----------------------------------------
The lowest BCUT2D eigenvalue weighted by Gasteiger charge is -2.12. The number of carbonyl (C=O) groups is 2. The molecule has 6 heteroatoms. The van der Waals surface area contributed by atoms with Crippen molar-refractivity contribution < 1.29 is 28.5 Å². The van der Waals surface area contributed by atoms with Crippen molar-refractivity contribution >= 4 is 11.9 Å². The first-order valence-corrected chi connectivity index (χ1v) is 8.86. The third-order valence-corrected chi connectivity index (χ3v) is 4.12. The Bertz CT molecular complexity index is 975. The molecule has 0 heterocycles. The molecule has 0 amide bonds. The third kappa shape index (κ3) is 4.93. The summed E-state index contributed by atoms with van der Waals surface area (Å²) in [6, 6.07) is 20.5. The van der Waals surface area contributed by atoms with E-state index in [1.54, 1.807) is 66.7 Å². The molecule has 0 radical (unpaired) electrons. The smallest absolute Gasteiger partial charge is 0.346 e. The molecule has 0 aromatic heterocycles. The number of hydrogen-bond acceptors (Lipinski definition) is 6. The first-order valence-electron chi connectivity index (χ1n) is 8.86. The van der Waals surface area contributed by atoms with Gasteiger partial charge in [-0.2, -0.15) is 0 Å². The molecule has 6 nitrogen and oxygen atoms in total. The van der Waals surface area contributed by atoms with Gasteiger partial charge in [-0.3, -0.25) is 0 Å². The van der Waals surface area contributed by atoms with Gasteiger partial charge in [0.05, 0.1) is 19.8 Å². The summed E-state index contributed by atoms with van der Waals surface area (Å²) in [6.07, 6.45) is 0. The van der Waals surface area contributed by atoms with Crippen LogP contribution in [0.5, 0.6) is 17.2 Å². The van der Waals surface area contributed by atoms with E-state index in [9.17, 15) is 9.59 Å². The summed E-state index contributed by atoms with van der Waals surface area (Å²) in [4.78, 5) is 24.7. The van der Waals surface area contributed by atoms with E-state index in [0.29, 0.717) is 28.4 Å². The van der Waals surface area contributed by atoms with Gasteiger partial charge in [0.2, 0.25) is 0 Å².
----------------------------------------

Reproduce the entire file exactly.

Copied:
The lowest BCUT2D eigenvalue weighted by Gasteiger charge is -2.12. The number of carbonyl (C=O) groups is 2. The molecule has 6 heteroatoms. The van der Waals surface area contributed by atoms with Crippen molar-refractivity contribution < 1.29 is 28.5 Å². The van der Waals surface area contributed by atoms with Crippen molar-refractivity contribution >= 4 is 11.9 Å². The first-order valence-corrected chi connectivity index (χ1v) is 8.86. The third-order valence-corrected chi connectivity index (χ3v) is 4.12. The Bertz CT molecular complexity index is 975. The molecule has 0 heterocycles. The molecule has 0 amide bonds. The third kappa shape index (κ3) is 4.93. The summed E-state index contributed by atoms with van der Waals surface area (Å²) in [6, 6.07) is 20.5. The van der Waals surface area contributed by atoms with E-state index in [1.54, 1.807) is 66.7 Å². The molecule has 0 radical (unpaired) electrons. The smallest absolute Gasteiger partial charge is 0.346 e. The molecule has 0 aromatic heterocycles. The number of hydrogen-bond acceptors (Lipinski definition) is 6. The first-order valence-electron chi connectivity index (χ1n) is 8.86. The van der Waals surface area contributed by atoms with Gasteiger partial charge in [-0.2, -0.15) is 0 Å². The molecule has 6 nitrogen and oxygen atoms in total. The van der Waals surface area contributed by atoms with Gasteiger partial charge in [-0.3, -0.25) is 0 Å². The van der Waals surface area contributed by atoms with Gasteiger partial charge in [0.05, 0.1) is 19.8 Å². The summed E-state index contributed by atoms with van der Waals surface area (Å²) in [6.07, 6.45) is 0. The van der Waals surface area contributed by atoms with Crippen LogP contribution in [0.5, 0.6) is 17.2 Å². The van der Waals surface area contributed by atoms with E-state index in [9.17, 15) is 9.59 Å². The summed E-state index contributed by atoms with van der Waals surface area (Å²) in [4.78, 5) is 24.7. The van der Waals surface area contributed by atoms with E-state index in [0.29, 0.717) is 28.4 Å². The van der Waals surface area contributed by atoms with Gasteiger partial charge in [0.2, 0.25) is 0 Å².